Mediator and family lawyer, Samantha O’Dwyer discusses how the end of the blame game in the divorce process supports and complements the process of family mediation.
In 2022 the largest reform to divorce law in 50 years came into force. The old system, considered as out-of-date and requiring on the whole an element of blame, was swept away and replaced with a more conciliatory divorce procedure, commonly referred to as ‘no fault’. Family practitioners had long recognised that a divorce process based on ‘blame’ did nothing to help couples when separating and inflammatory allegations, commonly caused unnecessary stress and anxiety. I remember being regularly asked if the allegations would be made public, and the fear that the allegations would be made known to the wider family/friend circles. Now, parties merely cite ‘irretrievable breakdown’.
The new system also allows for couples to ‘co-petition’ which adopts the concept of mediation that parties working together to find solutions to living apart is more desirable for them, their partner, and their family. This is especially important where there are children. It is well recognised that animosity in separating couples can have detrimental effect on children’s wellbeing – emotional, educational, and behavioural.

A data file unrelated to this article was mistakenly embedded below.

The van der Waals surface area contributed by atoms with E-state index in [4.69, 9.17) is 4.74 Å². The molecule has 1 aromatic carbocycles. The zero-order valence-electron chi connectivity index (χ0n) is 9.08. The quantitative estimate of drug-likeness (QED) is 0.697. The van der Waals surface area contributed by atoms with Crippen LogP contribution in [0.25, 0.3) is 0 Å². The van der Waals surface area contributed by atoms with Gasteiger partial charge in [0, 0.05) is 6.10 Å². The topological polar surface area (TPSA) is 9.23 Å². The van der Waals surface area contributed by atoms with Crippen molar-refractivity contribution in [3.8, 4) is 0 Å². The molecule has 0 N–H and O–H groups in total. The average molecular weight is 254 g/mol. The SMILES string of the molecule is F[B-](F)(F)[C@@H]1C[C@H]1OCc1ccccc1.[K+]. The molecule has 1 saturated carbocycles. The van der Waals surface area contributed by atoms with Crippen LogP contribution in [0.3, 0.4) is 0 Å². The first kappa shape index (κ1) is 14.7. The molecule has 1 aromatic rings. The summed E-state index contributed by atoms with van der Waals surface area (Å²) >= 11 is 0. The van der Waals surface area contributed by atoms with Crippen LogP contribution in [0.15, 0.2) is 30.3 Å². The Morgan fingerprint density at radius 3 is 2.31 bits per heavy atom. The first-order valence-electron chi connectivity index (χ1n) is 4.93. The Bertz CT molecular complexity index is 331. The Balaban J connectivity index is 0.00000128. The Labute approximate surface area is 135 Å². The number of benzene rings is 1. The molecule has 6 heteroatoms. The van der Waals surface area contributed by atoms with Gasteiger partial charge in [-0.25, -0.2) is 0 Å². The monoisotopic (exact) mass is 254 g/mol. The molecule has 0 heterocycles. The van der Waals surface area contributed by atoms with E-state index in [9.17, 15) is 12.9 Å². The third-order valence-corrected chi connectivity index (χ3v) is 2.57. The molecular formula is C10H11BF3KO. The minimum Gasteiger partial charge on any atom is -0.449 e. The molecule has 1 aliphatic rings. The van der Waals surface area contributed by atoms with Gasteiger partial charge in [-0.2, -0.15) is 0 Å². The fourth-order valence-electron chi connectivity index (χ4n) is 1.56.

No-Fault Divorce and Family Mediation – So how can the two work together?
Mediation can dovetail nicely with the ethos of no-fault divorce. The changes to the divorce procedure and the ability to make an application online is likely to remove the need to mediate over the divorce process itself. However, it is fair to say that was a small part of the mediation process. Remember, the actual divorce is the legal process of ending the marriage and does not include agreements on financial or child arrangements. This is where no-fault divorce and family mediation can work together.
Whilst mediation remains the most cost efficient, least stressful, and expeditious way to resolve issues which naturally flow from separation, it should not be considered as an easy option. Mediation requires commitment, honesty, and a willingness to compromise to find financial solutions to your living apart and ways to co-parent children in the future. It is also fair to say that it is not for everyone. It remains advisable that both parties seek independent legal advice during the mediation process, especially before final options/decisions are made.